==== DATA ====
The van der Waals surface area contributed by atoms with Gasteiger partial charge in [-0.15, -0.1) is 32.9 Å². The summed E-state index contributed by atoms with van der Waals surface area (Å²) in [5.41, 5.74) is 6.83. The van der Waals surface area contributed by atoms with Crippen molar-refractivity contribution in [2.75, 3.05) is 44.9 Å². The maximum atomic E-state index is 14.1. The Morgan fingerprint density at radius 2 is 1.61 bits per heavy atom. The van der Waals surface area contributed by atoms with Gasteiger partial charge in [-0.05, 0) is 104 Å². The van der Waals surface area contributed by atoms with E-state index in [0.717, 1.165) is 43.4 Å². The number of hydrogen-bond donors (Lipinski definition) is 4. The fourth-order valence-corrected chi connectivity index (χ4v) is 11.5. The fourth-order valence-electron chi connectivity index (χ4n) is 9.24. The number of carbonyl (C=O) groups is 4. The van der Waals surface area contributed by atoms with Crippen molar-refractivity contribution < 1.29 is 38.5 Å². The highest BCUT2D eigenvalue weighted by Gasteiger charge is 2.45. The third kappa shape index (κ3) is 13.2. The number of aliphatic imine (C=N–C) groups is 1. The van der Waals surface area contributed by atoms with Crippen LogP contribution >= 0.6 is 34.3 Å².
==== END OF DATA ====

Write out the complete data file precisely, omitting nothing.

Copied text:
The van der Waals surface area contributed by atoms with Gasteiger partial charge in [-0.15, -0.1) is 32.9 Å². The summed E-state index contributed by atoms with van der Waals surface area (Å²) in [5.41, 5.74) is 6.83. The van der Waals surface area contributed by atoms with Crippen molar-refractivity contribution in [2.75, 3.05) is 44.9 Å². The maximum atomic E-state index is 14.1. The Morgan fingerprint density at radius 2 is 1.61 bits per heavy atom. The van der Waals surface area contributed by atoms with Gasteiger partial charge in [-0.05, 0) is 104 Å². The van der Waals surface area contributed by atoms with E-state index in [0.717, 1.165) is 43.4 Å². The number of hydrogen-bond donors (Lipinski definition) is 4. The fourth-order valence-corrected chi connectivity index (χ4v) is 11.5. The fourth-order valence-electron chi connectivity index (χ4n) is 9.24. The number of carbonyl (C=O) groups is 4. The van der Waals surface area contributed by atoms with Crippen molar-refractivity contribution < 1.29 is 38.5 Å². The highest BCUT2D eigenvalue weighted by Gasteiger charge is 2.45. The third kappa shape index (κ3) is 13.2. The number of aliphatic imine (C=N–C) groups is 1. The van der Waals surface area contributed by atoms with Crippen LogP contribution >= 0.6 is 34.3 Å².